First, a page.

Did you know that Fried Tomatoes and Eggs is the most popular dish in China?
You can determine how well you know China according to how well you know Chinese food.
So, if you associate Chinese food mainly with Sweet and Sour Pork with Rice… well, then your knowledge of China is very basic. If you already know that rice is more popular in the South of China while noodles are more popular in the North, then you are at the next level. If you know that Shenzen and Hong Kong are the right places for Cantonese Dim Sum, Shanghai’s cuisine is heavier and sweet, Sichuan’s is the spicy choice and that in Beijing you should go for the Peking Duck, then you really know your way around! But this week, I discovered a deeper layer in the Chinese food culture. At home, at every home, the most common dish is Fried Tomatoes and Eggs. People love to argue about the best way to make it; salty or sweet -with sugar (yes!), spicy or not, frying the eggs or the tomatoes first, etc. ICBC bank used this insight to target Chinese students studying abroad. They launched a campaign based on their love of this dish, which most of them associate with missing home, and created a great buzz in the Chinese social media.
The culture of early adopters in Shanghai and how does it work:
So now you know!
I have been living as an expat in China for over three years now, always trying to capture the learnings and insights I discover in my journey towards understanding the local culture. But whenever I feel I have grasped a new facet, I quickly discover something new that surprises me! To top it all, everything changes rapidly. The society that I am getting to know here in the big city is full of early adopters and trend-setters. When they do something, they do it in full force – they do it big and fast.
An example -let’s take Mobike. Last year, Mobike introduced a new service that allows people to pick up a red bike anywhere in the city and drop it off anywhere – a station-less shared bike service. You can track the nearest bike by using their app on your phone and open the lock by scanning a code using a mobile payment app. The service is very cheap and allows hundreds of thousands of people around the city to make their trips, such as the last mile from the metro to their final destination, quicker and more environmentally friendly. To make it attractive, an abundance of bikes were scattered in the city. Very quickly, additional companies started offering the same service; OFO with yellow bikes, and then the green bikes, the blue bikes and then the electric bike. We are talking about around 1.5 million shared bikes around Shanghai!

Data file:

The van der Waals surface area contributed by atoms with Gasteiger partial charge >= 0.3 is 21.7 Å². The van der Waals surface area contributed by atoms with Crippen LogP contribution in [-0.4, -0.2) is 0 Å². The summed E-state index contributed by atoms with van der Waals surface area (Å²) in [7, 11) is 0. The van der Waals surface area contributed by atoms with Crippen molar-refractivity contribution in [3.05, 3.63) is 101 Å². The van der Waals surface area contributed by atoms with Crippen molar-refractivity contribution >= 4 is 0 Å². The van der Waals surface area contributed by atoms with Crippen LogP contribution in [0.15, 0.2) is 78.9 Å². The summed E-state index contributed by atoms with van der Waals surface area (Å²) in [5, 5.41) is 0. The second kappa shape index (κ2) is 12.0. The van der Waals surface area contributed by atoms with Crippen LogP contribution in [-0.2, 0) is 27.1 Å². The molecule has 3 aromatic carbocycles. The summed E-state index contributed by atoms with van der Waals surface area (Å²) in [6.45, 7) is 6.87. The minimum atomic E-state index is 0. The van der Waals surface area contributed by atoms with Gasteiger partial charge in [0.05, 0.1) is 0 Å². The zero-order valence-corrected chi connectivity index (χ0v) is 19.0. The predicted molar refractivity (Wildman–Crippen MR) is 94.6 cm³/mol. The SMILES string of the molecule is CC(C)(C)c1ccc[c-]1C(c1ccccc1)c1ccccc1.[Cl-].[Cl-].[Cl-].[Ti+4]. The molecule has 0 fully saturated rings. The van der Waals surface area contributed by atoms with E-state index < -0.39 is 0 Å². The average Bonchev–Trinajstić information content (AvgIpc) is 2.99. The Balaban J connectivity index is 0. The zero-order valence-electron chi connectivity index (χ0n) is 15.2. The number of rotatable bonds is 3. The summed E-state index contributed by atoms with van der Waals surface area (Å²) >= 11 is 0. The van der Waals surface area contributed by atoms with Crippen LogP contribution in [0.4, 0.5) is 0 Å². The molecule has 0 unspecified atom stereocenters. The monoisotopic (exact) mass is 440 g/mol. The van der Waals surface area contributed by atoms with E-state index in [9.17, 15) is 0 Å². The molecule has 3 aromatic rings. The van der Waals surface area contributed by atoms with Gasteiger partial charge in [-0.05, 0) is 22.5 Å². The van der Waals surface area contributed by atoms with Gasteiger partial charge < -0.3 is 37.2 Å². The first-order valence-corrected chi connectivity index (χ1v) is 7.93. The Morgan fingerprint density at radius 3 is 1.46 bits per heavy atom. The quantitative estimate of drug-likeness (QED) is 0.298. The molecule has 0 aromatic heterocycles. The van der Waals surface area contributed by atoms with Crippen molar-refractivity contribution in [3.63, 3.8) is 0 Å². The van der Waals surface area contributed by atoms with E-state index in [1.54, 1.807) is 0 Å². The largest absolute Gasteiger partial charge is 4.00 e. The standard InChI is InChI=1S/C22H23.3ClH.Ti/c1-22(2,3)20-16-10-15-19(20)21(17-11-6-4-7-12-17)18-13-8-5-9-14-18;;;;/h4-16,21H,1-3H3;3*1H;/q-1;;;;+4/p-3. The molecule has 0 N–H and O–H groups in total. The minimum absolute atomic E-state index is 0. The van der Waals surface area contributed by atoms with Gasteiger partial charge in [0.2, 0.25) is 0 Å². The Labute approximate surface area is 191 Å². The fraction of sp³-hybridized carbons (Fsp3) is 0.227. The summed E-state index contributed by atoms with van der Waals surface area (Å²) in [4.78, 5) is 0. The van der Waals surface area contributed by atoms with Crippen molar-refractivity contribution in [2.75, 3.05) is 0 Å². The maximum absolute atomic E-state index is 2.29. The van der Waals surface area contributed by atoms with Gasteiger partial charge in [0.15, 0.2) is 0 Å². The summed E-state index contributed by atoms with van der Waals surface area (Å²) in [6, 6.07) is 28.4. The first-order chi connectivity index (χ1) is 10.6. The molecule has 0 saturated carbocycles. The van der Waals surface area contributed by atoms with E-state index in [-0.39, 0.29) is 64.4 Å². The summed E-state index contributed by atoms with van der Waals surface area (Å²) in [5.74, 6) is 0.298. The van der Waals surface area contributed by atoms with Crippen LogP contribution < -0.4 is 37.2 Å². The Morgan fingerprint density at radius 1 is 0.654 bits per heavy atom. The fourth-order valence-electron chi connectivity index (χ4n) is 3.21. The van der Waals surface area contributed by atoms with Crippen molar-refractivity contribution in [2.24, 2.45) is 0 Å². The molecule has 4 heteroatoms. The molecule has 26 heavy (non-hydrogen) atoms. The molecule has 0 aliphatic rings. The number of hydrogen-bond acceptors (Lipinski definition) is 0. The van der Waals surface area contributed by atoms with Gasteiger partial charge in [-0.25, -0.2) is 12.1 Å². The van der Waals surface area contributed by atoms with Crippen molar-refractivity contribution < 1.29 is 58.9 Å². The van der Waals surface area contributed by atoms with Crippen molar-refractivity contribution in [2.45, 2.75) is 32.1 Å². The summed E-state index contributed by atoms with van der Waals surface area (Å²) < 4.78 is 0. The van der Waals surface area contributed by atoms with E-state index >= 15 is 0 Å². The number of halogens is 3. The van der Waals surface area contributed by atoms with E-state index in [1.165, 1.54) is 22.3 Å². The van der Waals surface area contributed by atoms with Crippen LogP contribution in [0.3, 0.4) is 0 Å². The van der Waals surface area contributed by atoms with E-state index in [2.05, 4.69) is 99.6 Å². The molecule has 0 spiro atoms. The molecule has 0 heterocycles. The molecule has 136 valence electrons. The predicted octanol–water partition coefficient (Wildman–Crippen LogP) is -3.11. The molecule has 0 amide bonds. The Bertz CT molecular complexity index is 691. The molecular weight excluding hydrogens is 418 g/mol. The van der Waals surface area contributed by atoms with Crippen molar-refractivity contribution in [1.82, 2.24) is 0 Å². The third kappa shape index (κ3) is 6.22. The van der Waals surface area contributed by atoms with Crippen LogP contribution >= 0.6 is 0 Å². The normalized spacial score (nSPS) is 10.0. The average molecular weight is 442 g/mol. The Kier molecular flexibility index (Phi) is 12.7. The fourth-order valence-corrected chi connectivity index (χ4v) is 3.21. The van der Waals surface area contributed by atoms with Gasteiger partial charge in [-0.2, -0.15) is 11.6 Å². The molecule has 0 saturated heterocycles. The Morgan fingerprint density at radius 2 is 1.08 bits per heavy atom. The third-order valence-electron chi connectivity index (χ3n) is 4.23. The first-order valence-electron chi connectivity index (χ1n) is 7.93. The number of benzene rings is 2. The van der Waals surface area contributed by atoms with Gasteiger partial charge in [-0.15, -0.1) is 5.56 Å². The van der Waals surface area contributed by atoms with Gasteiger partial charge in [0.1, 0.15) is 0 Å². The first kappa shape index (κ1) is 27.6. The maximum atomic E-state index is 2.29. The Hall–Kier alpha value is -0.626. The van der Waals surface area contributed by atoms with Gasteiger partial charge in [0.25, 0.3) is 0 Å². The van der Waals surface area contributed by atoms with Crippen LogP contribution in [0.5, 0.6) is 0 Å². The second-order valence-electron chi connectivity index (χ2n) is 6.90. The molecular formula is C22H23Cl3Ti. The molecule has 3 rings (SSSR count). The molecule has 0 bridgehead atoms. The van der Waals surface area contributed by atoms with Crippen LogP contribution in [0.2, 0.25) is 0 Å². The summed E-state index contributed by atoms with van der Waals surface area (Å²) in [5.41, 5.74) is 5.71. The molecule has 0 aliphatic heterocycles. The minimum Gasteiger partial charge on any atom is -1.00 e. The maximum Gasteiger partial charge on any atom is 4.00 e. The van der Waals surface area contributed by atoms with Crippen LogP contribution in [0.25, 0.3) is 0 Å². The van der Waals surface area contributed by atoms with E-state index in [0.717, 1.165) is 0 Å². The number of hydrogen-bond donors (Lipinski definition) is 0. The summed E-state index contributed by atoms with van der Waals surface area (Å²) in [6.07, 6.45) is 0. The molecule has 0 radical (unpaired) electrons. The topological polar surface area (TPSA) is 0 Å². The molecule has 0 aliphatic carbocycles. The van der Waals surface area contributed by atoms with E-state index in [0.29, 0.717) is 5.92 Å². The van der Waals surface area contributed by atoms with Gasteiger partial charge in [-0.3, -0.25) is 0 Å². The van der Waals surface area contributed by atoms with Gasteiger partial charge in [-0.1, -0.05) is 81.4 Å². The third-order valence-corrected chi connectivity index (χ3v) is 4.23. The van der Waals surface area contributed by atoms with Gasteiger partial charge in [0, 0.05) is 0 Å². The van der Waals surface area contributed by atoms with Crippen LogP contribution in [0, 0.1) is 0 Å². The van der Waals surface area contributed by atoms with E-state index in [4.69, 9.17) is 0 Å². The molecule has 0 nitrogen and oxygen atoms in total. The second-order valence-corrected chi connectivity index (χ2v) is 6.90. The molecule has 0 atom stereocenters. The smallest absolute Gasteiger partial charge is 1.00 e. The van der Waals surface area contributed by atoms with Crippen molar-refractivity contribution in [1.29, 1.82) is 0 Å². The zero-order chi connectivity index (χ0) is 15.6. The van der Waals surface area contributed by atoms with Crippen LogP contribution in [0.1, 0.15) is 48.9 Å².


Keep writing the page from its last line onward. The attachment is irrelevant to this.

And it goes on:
As the competition is fierce, some companies give their service for free, and some pay you for using the bike and moving them around the city. As you can expect, challenges have risen. Now, for example, there are piles of bikes blocking sidewalks and entrances to buildings, creating the need for new solutions. These challenges have developed thanks to the rapid adoption and extensive use of the new service. Over 20 million rides a day in 50 cities around China. Trend-setters? Now the station-less bike sharing service is spreading to an additional 160 cities around the world.
So, they are “Early Adopters with old, traditional favorite dishes.” This is the first observation I would like to share with you regarding the Chinese people I’m getting to know here.
Would you like to learn more about them? Be sure to check my next post. In the meantime, read all about teleportation!